fairly good
cohesion;

fairly rich
expressions;

Fit;
complete
organization,
fairly rich
content;
occasional some
word level
misuse;

3-point

Appendix 1. Scoring criteria (translated from the original Chinese version)

occasional
unclearly
developed ideas;

occasional intersentence
mistakes in
cohesion;

more word level


misuse, and
occasional
grammar
mistakes;
occasional
repetitive
expressions;

Fairly fit;
fairly complete
organization,
unrich content;

2-point

1-point

more frequent
unclearly
developed
paragraphs;

more fragmented
sentences;

many repetitive
expressions;

Roughly fit;
incomplete
organization,
insufficient
content;
more grammar
mistakes, and
some sentence
level mistakes;

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poor vocabulary,
many repetitive
sentence
structures;
more frequent
mistakes in
cohesion,
isolated
paragraphs;
illogical, confusing,
and poorly
developed texts;

frequent word and


sentence level
mistakes;

Unfit;
fragmented
organization,
poor content;

20
Y. Zhu et al.

Computer Assisted Language Learning 21


Appendix 2. The questionnaire (translated from the original Chinese version)

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Note: Thank you very much for taking the two writing tests. Now please fill in the following short
questionnaire about your writing habits. It will take you approximately five minutes. Your information will be used for research purposes only. If it is published, it will be anonymous. We greatly
appreciate your cooperation. Should there be any question about the questionnaire, please feel free
to ask. Our contact information is as follows.
Cell: xxxxxx Email: xxxxxx
Part 1. Writing behaviour
Name (optional):______ Gender:______ Age:______ Nationality:______
Ive been learning Chinese for______ years and ______ months.
My total days of stay in China so far are ______ years and ______ months.
My first language is ______.
My favourite Chinese input method is ______.
In the latest month the mean time I spend on typing per day is_____ hour(s)_____ minute(s).
In the latest month the mean time I spend on typing Chinese per day is _____ hour(s)_____
minute(s).
In the latest month the mean time I spend on writing with pencil-and-paper per day is _____
hour(s)_____ minute(s).
In the latest month the mean time I spend on writing Chinese with pencil-and-paper per day
is _____ hour(s)_____ minute(s).
Part 2. Choose your attitude towards each item (5-point Likert Scale with strongly disagree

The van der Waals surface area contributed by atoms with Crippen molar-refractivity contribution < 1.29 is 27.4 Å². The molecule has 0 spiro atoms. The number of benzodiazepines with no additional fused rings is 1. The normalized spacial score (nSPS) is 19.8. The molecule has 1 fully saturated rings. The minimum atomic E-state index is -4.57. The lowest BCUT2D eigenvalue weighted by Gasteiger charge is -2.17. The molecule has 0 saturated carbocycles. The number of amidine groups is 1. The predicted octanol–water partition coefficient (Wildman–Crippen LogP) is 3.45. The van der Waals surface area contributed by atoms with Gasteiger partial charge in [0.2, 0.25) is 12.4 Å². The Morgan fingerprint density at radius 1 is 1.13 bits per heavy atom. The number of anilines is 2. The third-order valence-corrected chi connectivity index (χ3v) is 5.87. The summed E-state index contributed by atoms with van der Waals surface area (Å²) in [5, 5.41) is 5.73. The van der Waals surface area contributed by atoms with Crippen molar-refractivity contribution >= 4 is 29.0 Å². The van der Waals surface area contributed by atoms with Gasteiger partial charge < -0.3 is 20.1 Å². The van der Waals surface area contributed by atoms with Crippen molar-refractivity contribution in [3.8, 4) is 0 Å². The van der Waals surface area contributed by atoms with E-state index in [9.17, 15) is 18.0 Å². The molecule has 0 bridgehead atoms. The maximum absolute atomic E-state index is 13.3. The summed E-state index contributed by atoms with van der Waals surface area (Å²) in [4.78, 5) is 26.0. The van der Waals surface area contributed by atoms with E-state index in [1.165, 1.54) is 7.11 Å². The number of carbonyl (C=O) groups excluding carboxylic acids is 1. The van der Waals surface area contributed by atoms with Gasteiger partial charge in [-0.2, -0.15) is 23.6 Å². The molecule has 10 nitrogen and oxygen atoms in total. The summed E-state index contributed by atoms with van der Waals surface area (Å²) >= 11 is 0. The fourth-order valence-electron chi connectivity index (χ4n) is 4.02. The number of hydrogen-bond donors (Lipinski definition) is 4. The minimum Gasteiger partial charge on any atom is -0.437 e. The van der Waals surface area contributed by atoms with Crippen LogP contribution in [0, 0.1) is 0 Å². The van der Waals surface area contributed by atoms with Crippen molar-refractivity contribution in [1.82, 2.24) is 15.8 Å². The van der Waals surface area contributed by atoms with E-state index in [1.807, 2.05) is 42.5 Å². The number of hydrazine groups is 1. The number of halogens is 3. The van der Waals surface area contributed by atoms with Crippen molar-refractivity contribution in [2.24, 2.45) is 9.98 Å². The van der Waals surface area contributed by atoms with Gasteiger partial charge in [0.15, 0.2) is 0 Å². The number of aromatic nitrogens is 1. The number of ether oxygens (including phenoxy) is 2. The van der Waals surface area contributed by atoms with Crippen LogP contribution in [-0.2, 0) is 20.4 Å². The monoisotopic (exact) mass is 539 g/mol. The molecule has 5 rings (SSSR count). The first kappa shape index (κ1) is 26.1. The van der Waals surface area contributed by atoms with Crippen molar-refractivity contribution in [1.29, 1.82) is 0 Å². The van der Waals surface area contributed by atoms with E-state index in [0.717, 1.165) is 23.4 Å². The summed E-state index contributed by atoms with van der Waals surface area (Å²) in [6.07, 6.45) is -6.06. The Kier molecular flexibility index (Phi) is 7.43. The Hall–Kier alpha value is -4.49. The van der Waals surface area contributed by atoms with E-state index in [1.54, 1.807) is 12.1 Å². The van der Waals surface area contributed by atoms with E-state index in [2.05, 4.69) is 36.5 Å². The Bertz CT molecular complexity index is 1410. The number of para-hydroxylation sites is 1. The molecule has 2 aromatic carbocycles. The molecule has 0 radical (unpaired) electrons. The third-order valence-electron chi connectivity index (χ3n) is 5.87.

scored as 1 and strongly agree as 5).
Note: all the ten items in part 2 of the questionnaire as well as corresponding descriptive
statistics were included in the follow table
.
No.

Questionnaire items of part 2 of the


questionnaire

2.01 Compared to writing with pencil-and-paper,


I prefer writing using a word-processor.
2.02 Compared to essays done with pencil-andpaper, I usually do better with a wordprocessor.
2.03 Compared to writing with pencil-and-paper,
I usually feel more comfortable when
writing with a word-processor.
2.04 Compared to writing with pencil-and-paper,
its easier for me to write with a wordprocessor.
2.05 I get more used to writing with a wordprocessor.
2.06 Most of the time I use a word-processor to
deal with a writing task.
2.07 I frequently use pencil-and-paper as well as
a word-processor as medium of writing.
2.08 The experience of writing with pencil-andpaper is different from that of writing
with a word-processor.
2.09 Im better at writing with a word-processor.
2.10 The quality of an essay handwritten by me is
no different from that of an essay written
by me with a word-processor.

Min. Max. Median Mean Std. err.

30

3.73

.203

28

3.79

.173

29

3.90

.174

30

3.93

.185

29

3.45

.225

28

3.21

.208

30

3.67

.205

27

3.85

.148

28
29

2
1

5
5

4
2

3.57
2.62

.166
.195

22

Y. Zhu et al.

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Appendix 3. Ratings for the handwritten and keyboard typed essays

Rater
Student

Ratings for handwritten essays

Ratings for keyboard typed essays

1
2
3
4
5
6
7
8
9
10
11
12
13
14
15
16
17
18
19
20
21
22
23
24
25
26
27
28
29
30
31
32

9
12
15
15
16
15
15
19
19
11
18
19
19
20
19
15
19
19
20
20
20
23
16
23
21
28
22
27
27
27
29
29

13
12
11.5
18
24
23
17
24
18
20
25
18
19
19
16.5
19
20
21
24
22
21
22
22
23
24
25
25
25
25
27
25
24

19
11
23
13
16
18
19
17
17
16
19
21
20
19
20
20
20
27
20
21
21
20
23
20
23
24
24
20
22
29
27
27

10
15
11
20
24
20
17
21
20
22
29
15
8
20
22
18
25
18
19
19
19
17
15
27
21
19
16
11
27
26
29
28

12
17.5
20.5
23
24
24
22
21
24
22
26
26.5
15
20
30
23
24
24
21
24
23
24
20
24
23
20
20
20
26
23
24
23

10
20
22
24
21
22
23
23
22
24
28
26
15
22
21
23
23
27
24
22
24
28
23
28
22
26
25
21
23
28
26
28